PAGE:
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species of affection to which the strangeredit., 1837, royal 18mo; Sketches of the gives birth merely as being a stranger. He Principal Picture Galleries of England, with is received and sheltered by our hospitality a Criticism on Marriage à la Mode, Lond., almost with the zeal with which our friendship | 1824, 12mo ; Criticisms on Art, and Sketches delights to receive one with whom we have of the Picture Galleries of England, Edited lived in cordial union, whose virtues we know by bis Son, Lond., 1843–44, 2 vols. 12mo; and revere, and whose kindness has been to Spirit of the Age, or Contemporary Porus no, small part of the happiness of our life. traits. Lond., 1825, 8vo, 3d edit., Edited by
Is it possible to perceive this general pro- his Son, Lond., 1858, 12mo; Select Poets portion of our desire of giving happiness, in of Great Britain, to which are prefixed Critits various degrees, to the means which we ical Notices of each Author, Lond., 1825, possess, in various circumstances of afford- 8vo; Notes of a Journey through France ing it, without admiration of an arrange- and Italy, including Observations on the ment so simple in the principles from which Fine Arts, Lond., 1826, 8vo; Plain Speaker: it flows, and at the same time so effectual,- | Opinions on Books, Men, and Things, Two an arrangement which exhibits proofs of Series, Lond., 1826, 2 vols. 8vo, 2d edit., goodness in our very wants, of wisdom in 1851-52, 2 vols. 12mo ; Life of Napoleon our very weaknesses, by the adaptation of Buonaparte, Lond., 1828, 4 vols. 8vo, with these to each other, and by the ready re-new title, 1830, New York, 1847, 3 vols. sources which want and weakness find in 12mo, Phila., 3 vols. large 12mo, revised by these affections which everywhere surround his Son, Lond., 1852, 4 vols. crown 8vo; them, like the presence and protection of Conversations of James Northcote, Lond., God himself?
1830, sm. Syn; Literary Remains, with NoLectures on the Philosophy of the Hum in | tice of his Life by his Son, and Thoughts Mind.
on his Genius and Writings by Sir E. L. Bulwer and Sir T. N. Talfourd, Lond., 1836,
8vo, 1839, 2 vols. 8vo; Winterslow: Essays WILLIAM HAZLITT, and Characters Written there, Collected by
his Son, Lond., 1850, 12mo; Miscellaneous the son of a Unitarian minister of Shrop
| Works, Phila., 5 vols. 12mo, and Napoleon, shire, born 1778, and educated at the Uni
8vo. tarian College at Hackley, began life as an artist, but soon abandoned the pencil and “He seems pretty generally, indeed, in a state palette for the pen. and, after a laborious of happy intoxication,-and has borrowed from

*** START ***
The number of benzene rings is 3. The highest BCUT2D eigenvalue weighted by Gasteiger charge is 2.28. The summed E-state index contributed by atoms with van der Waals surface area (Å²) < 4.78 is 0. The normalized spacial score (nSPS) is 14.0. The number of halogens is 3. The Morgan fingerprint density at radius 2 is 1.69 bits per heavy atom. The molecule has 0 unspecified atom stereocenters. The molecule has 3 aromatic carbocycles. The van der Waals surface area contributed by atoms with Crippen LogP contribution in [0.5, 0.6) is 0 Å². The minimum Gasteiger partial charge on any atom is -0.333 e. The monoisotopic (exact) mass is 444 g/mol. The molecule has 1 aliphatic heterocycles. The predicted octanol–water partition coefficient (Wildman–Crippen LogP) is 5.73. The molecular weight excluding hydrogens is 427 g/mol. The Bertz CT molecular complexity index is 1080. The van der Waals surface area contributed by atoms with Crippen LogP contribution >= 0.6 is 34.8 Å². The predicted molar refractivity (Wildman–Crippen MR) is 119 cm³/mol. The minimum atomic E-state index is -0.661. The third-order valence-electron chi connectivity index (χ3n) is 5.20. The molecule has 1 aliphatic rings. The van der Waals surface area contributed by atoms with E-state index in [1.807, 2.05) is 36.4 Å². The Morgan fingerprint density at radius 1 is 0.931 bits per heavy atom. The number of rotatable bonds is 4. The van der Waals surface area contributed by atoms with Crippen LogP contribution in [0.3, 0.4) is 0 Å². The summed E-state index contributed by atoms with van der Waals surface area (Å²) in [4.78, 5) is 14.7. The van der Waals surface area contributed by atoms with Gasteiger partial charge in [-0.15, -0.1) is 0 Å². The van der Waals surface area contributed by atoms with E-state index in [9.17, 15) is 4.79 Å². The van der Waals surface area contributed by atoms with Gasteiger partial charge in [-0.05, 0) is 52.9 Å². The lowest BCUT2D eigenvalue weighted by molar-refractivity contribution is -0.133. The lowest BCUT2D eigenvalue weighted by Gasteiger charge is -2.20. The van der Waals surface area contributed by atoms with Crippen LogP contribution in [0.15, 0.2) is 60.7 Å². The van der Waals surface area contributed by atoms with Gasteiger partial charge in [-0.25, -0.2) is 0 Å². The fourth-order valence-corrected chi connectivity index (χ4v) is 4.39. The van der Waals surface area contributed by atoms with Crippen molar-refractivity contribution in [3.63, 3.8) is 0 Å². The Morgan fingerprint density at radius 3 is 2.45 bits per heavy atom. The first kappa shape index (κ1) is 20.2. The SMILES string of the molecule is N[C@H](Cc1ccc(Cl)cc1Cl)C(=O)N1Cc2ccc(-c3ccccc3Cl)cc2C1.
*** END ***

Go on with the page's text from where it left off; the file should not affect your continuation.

his great original (Shakspeare), not indeed the literary career, died in 1830. He was the
force and brilliancy of his fancy, but something author of the following among other works :
| of its playfulness, and a large share of his apEssays on the Principles of Iluman Action, parent" joyousness and self-indulgence in its exerLond., 1805, crown Svo, 1834, 12ino, 1835, cise. It is evidently a great pleasure to him to 12mo, The Eloquence of the British Senate, be fully possessed with the beauties of his author, Lond., 1807, 2 vols. 8vo; The Round Table
and to follow the inpulse of his unrestrained (in conjunction with Leigh Ilunt), Edin.
engerness to impress them upon his readers."
LORD JEFFREY: Edin. Review, 28 : 472. and Lond., 1817, 2 vols. 12mo, 3d edit.,
“There is scarcely a page of Hazlitt which does Lond., 1841, 12mo; Characters of Shake- not betray the influence of strong prejudice, a love speare's Plays, Lond., 1817, 8vo, 2d edit., of paradoxical views, and a tendency to sacrifice 1818, 8vo, 3d edit., 1838, 12mo, 4th edit., | the exact truth of a question to an effective turn of 1848. 12ino: The Dramatic Scorpion, á expression."-H. T. TUCKERMAN: Charoc. of Lit., Satire 18188vo: A View of the English Second Series : The Critic : William Hazlitt. Stage, Lond., 1818, sro, 1821, 8vo, 1851, 12mo; Lectures on the English Poets, Lond., THE LITERATURE OF THE AGE OF ELIZABETI. 1818, 8vo, 2d edit., 1819, 8vo, 3d edit., 1841, The age of Elizabeth was distinguished 12mo; Lectures on the English Comic | beyond, perhaps, any other in our history, Writers, Lond., 1819, 8vo, 3d edit., 1840; | by a number of great men, famous in difPolitical Essays, with Sketches of Public ferent ways, and whose names have come Characters, Lond., 1819, 8vo, 1822, 8vo; | down to us with unblemished honours, Lectures on the Dramatic Literature of the statesmen, warriors, divines, scholars, poets, Age of Elizabeth, Lond., 1821, 8vo, 3d edit., , and philosophers : Raleigh, Drake, Coke, 1841, 12m0; Table Talk, or, Original Es- Hooker, and higher and more sounding still, says, Lond., 1821-22, 2 vols. 8vo, 2d edit., and still more frequent in our mouths, Shak1824, 3d edit., 1845–46, 2 vols. 8vo, New speare, Spenser, Sydney, Bacon, Jonson, York, 1845, 2 vols. post 8vo; Liber Amoris, Beaumont and Fletcher,-men whom fame or, The New Pygmalion, Lond., 1823, 12mo; has eternized in her long and lasting scroll, Selection of Speeches, Lond., 1823, 8vo; and who, by their words and acts, were Characteristics, Lond., 1823, sm. Svo, 3d benefactors of their country, and ornaments,